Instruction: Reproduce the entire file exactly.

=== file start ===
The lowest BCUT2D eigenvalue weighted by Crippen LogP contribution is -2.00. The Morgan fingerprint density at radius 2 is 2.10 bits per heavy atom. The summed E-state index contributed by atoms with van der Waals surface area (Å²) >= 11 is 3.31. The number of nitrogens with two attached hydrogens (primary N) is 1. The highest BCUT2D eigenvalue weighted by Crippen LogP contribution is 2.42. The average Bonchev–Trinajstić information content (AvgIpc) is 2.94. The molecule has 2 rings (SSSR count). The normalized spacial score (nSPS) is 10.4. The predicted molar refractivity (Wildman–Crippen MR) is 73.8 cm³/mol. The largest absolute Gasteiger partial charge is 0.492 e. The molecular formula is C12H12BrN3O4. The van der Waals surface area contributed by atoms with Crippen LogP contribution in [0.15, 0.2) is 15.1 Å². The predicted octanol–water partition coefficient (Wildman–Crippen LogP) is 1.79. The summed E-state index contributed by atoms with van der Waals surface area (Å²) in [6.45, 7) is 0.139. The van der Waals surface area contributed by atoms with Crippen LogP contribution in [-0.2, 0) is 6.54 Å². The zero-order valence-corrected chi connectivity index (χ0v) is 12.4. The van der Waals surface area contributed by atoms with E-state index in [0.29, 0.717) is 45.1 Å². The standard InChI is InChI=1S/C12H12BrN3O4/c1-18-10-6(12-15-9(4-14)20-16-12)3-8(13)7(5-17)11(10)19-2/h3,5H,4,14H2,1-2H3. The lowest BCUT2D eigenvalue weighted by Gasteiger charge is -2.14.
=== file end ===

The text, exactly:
The lowest BCUT2D eigenvalue weighted by Crippen LogP contribution is -2.00. The Morgan fingerprint density at radius 2 is 2.10 bits per heavy atom. The summed E-state index contributed by atoms with van der Waals surface area (Å²) >= 11 is 3.31. The number of nitrogens with two attached hydrogens (primary N) is 1. The highest BCUT2D eigenvalue weighted by Crippen LogP contribution is 2.42. The average Bonchev–Trinajstić information content (AvgIpc) is 2.94. The molecule has 2 rings (SSSR count). The normalized spacial score (nSPS) is 10.4. The predicted molar refractivity (Wildman–Crippen MR) is 73.8 cm³/mol. The largest absolute Gasteiger partial charge is 0.492 e. The molecular formula is C12H12BrN3O4. The van der Waals surface area contributed by atoms with Crippen LogP contribution in [0.15, 0.2) is 15.1 Å². The predicted octanol–water partition coefficient (Wildman–Crippen LogP) is 1.79. The summed E-state index contributed by atoms with van der Waals surface area (Å²) in [6.45, 7) is 0.139. The van der Waals surface area contributed by atoms with Crippen LogP contribution in [-0.2, 0) is 6.54 Å². The zero-order valence-corrected chi connectivity index (χ0v) is 12.4. The van der Waals surface area contributed by atoms with E-state index in [0.29, 0.717) is 45.1 Å². The standard InChI is InChI=1S/C12H12BrN3O4/c1-18-10-6(12-15-9(4-14)20-16-12)3-8(13)7(5-17)11(10)19-2/h3,5H,4,14H2,1-2H3. The lowest BCUT2D eigenvalue weighted by Gasteiger charge is -2.14.